For purposes of this toolbox, biological carbon sequestration is the long-term storage of carbon in soils and vegetation resulting from applications of compost and mulch to land.
Soils hold more carbon than the atmosphere or plant and animal life combined. Climate experts say no strategy to reduce climate change is complete without using the vast carbon sinks available in the world’s soils. Over the centuries, human activities have degraded soil, resulting in the loss of a significant portion of their carbon content to the air.
Plant photosynthesis uses sunlight to combine carbon dioxide from the air with water and nutrients from the soil to produce plant materials both above and below the ground. If plant material is not returned to the soil—as is the case with urban expansion, deforestation, and agriculture—carbon dioxide is released into the air as a greenhouse gas. Land management practices contribute to about one-third of the surplus CO2 in the atmosphere that is driving climate change.
On the other hand, carbon can be stored long-term in soil through carbon sequestration by applying compost to the land. A series of experiments done in Northern California shows that one application of compost started a chain reaction of carbon sequestration that will last decades. Therefore, compost and mulch applied to many types of land may be the single greatest weapon in the fight to reduce the effects of climate change.
Marin Carbon Project
The Marin Carbon Project is performing a long-term experiment using large quantities of compost to improve forage on California rangeland. Early results suggest significant improvements in forage quality and quantity, benefits to native perennial grasses, and significant soil carbon sequestration. The work includes a suite of farm management practices to complement compost application in a manner that builds soil carbon and soil health and improves productivity. Each farm has developed a comprehensive carbon farm plan, including known climate-beneficial practices such as windbreaks, riparian and range management improvements, and grass, plant, and tree establishment.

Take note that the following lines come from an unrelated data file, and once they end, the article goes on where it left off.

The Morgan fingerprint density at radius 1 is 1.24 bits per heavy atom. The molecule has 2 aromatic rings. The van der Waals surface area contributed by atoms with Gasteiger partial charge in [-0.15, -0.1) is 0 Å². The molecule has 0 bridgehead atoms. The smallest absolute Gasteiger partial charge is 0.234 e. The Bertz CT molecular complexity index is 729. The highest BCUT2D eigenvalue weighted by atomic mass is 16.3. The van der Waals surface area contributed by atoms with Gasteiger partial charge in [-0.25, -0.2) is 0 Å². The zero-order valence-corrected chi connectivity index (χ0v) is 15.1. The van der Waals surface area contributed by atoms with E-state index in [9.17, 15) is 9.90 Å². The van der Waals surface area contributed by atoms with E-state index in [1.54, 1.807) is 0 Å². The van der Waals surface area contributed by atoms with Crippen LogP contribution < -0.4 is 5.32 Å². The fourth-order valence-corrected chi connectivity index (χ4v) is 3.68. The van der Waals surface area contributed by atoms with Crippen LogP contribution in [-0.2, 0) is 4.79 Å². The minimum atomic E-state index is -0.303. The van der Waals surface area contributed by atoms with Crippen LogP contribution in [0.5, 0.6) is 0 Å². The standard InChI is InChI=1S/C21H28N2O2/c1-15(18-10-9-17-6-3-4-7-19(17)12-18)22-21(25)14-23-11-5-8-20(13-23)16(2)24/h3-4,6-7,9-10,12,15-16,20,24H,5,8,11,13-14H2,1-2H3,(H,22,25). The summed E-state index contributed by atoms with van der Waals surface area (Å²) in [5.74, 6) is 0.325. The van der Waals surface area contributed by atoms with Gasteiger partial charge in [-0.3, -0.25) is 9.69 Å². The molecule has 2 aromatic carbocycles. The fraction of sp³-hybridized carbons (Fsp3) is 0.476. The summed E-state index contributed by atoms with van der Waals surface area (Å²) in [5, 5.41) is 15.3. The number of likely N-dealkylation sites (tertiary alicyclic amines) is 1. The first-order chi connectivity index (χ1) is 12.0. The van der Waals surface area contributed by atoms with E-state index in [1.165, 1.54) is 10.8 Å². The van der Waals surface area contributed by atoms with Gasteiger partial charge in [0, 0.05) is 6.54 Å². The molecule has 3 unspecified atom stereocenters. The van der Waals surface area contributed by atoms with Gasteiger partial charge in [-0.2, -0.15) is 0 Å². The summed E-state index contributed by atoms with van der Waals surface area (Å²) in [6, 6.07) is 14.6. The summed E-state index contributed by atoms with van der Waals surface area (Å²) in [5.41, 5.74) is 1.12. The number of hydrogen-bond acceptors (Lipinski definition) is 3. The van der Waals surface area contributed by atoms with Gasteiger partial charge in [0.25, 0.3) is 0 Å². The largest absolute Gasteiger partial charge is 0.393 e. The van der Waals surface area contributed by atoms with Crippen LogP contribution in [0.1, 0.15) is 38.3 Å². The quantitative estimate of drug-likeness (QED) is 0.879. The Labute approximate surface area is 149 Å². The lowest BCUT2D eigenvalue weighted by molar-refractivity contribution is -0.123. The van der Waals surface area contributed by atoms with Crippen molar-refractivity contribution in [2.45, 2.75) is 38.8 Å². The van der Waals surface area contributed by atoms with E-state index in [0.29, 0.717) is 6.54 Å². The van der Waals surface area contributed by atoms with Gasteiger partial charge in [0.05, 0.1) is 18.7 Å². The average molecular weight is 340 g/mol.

Read about the ‘4 per Thousand’ initiative, launched at the Paris Climate conference, to implement practical actions on soil carbon storage and encourage the agriculture industry and other stakeholders to transition towards a productive, highly resilient agriculture that creates jobs and ensures sustainability.
Air Resources Board webpage on carbon sequestration.
- Marcia S. DeLonge, Rebecca Ryals, and Whendee L. Silver, University of California Berkeley, Department of Environmental Science, Policy, and Management. Applications of composted organic matter to grasslands can contribute to climate change mitigation while sustaining productive lands and reducing waste loads. A Lifecycle Model to Evaluate Carbon Sequestration Potential and Greenhouse Gas Dynamics of Managed Grasslands
- Ryals, R. and Silver, W. Effects of organic matter amendments on net primary productivity and greenhouse gas emissions in annual grasslands. Biological Applications. 23(1) 2013:46-59.
- Ryals, Rebecca, et al. Grassland compost amendments increase plant production without changing plant communities. Ecosphere, 2016, 7(3):1-15.
- Silver, Whendee L., et al. Carbon Sequestration and Greenhouse Gas Mitigation Potential of Composting and Soil Amendments on California’s Rangelands. A Report for California’s Fourth Climate Assessment. August 2018.
For more information contact: Organic Materials, firstname.lastname@example.org